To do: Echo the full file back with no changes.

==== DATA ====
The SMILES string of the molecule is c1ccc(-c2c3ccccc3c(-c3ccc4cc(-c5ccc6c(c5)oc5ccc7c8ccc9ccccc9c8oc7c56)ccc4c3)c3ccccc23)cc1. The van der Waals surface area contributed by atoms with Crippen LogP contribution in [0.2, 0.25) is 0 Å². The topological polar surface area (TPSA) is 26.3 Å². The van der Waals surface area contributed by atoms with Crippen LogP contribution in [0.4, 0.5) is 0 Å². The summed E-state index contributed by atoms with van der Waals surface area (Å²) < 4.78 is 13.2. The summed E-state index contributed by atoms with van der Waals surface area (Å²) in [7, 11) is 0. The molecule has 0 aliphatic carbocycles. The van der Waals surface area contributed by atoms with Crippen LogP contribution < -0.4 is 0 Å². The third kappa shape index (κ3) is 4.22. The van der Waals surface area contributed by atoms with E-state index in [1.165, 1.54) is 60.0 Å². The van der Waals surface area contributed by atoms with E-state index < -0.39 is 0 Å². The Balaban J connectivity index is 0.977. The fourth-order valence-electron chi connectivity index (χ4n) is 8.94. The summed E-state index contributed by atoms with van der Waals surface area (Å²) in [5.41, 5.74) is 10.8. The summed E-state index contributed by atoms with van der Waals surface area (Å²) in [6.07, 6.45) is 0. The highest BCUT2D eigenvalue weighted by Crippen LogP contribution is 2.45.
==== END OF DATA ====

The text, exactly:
The SMILES string of the molecule is c1ccc(-c2c3ccccc3c(-c3ccc4cc(-c5ccc6c(c5)oc5ccc7c8ccc9ccccc9c8oc7c56)ccc4c3)c3ccccc23)cc1. The van der Waals surface area contributed by atoms with Crippen LogP contribution in [0.2, 0.25) is 0 Å². The topological polar surface area (TPSA) is 26.3 Å². The van der Waals surface area contributed by atoms with Crippen LogP contribution in [0.4, 0.5) is 0 Å². The summed E-state index contributed by atoms with van der Waals surface area (Å²) < 4.78 is 13.2. The summed E-state index contributed by atoms with van der Waals surface area (Å²) in [7, 11) is 0. The molecule has 0 aliphatic carbocycles. The van der Waals surface area contributed by atoms with Crippen LogP contribution < -0.4 is 0 Å². The third kappa shape index (κ3) is 4.22. The van der Waals surface area contributed by atoms with E-state index in [1.165, 1.54) is 60.0 Å². The van der Waals surface area contributed by atoms with E-state index < -0.39 is 0 Å². The Balaban J connectivity index is 0.977. The fourth-order valence-electron chi connectivity index (χ4n) is 8.94. The summed E-state index contributed by atoms with van der Waals surface area (Å²) in [5.41, 5.74) is 10.8. The summed E-state index contributed by atoms with van der Waals surface area (Å²) in [6.07, 6.45) is 0. The highest BCUT2D eigenvalue weighted by Crippen LogP contribution is 2.45.